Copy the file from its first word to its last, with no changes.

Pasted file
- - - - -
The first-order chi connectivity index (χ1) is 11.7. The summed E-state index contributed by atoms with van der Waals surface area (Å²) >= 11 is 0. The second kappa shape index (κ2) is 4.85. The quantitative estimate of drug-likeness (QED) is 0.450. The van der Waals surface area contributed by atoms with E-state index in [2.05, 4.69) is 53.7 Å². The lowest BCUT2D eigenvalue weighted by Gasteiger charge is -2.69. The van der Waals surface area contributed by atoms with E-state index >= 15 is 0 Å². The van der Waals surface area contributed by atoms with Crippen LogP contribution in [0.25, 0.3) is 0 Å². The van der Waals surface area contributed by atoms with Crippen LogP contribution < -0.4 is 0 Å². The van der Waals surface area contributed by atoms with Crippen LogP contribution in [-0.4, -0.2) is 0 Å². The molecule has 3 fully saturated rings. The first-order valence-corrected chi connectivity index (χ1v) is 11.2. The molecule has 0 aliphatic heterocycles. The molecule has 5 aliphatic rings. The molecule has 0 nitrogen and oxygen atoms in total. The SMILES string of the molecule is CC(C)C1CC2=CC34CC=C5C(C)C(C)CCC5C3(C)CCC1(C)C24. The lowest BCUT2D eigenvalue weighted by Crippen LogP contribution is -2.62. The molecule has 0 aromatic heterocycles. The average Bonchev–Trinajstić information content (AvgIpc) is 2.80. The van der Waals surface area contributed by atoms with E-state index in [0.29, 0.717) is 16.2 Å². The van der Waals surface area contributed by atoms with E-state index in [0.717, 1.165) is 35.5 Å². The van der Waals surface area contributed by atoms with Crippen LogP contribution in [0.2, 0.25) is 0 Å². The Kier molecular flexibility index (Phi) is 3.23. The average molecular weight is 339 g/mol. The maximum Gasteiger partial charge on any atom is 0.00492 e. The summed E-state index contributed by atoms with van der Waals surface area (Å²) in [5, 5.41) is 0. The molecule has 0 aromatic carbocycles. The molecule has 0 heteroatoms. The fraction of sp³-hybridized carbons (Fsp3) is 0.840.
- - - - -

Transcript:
The first-order chi connectivity index (χ1) is 11.7. The summed E-state index contributed by atoms with van der Waals surface area (Å²) >= 11 is 0. The second kappa shape index (κ2) is 4.85. The quantitative estimate of drug-likeness (QED) is 0.450. The van der Waals surface area contributed by atoms with E-state index in [2.05, 4.69) is 53.7 Å². The lowest BCUT2D eigenvalue weighted by Gasteiger charge is -2.69. The van der Waals surface area contributed by atoms with E-state index >= 15 is 0 Å². The van der Waals surface area contributed by atoms with Crippen LogP contribution in [0.25, 0.3) is 0 Å². The van der Waals surface area contributed by atoms with Crippen LogP contribution < -0.4 is 0 Å². The van der Waals surface area contributed by atoms with Crippen LogP contribution in [-0.4, -0.2) is 0 Å². The molecule has 3 fully saturated rings. The first-order valence-corrected chi connectivity index (χ1v) is 11.2. The molecule has 0 aliphatic heterocycles. The molecule has 5 aliphatic rings. The molecule has 0 nitrogen and oxygen atoms in total. The SMILES string of the molecule is CC(C)C1CC2=CC34CC=C5C(C)C(C)CCC5C3(C)CCC1(C)C24. The lowest BCUT2D eigenvalue weighted by Crippen LogP contribution is -2.62. The molecule has 0 aromatic heterocycles. The average Bonchev–Trinajstić information content (AvgIpc) is 2.80. The van der Waals surface area contributed by atoms with E-state index in [0.29, 0.717) is 16.2 Å². The van der Waals surface area contributed by atoms with E-state index in [0.717, 1.165) is 35.5 Å². The van der Waals surface area contributed by atoms with Crippen LogP contribution in [0.2, 0.25) is 0 Å². The Kier molecular flexibility index (Phi) is 3.23. The average molecular weight is 339 g/mol. The maximum Gasteiger partial charge on any atom is 0.00492 e. The summed E-state index contributed by atoms with van der Waals surface area (Å²) in [5, 5.41) is 0. The molecule has 0 aromatic carbocycles. The molecule has 0 heteroatoms. The fraction of sp³-hybridized carbons (Fsp3) is 0.840.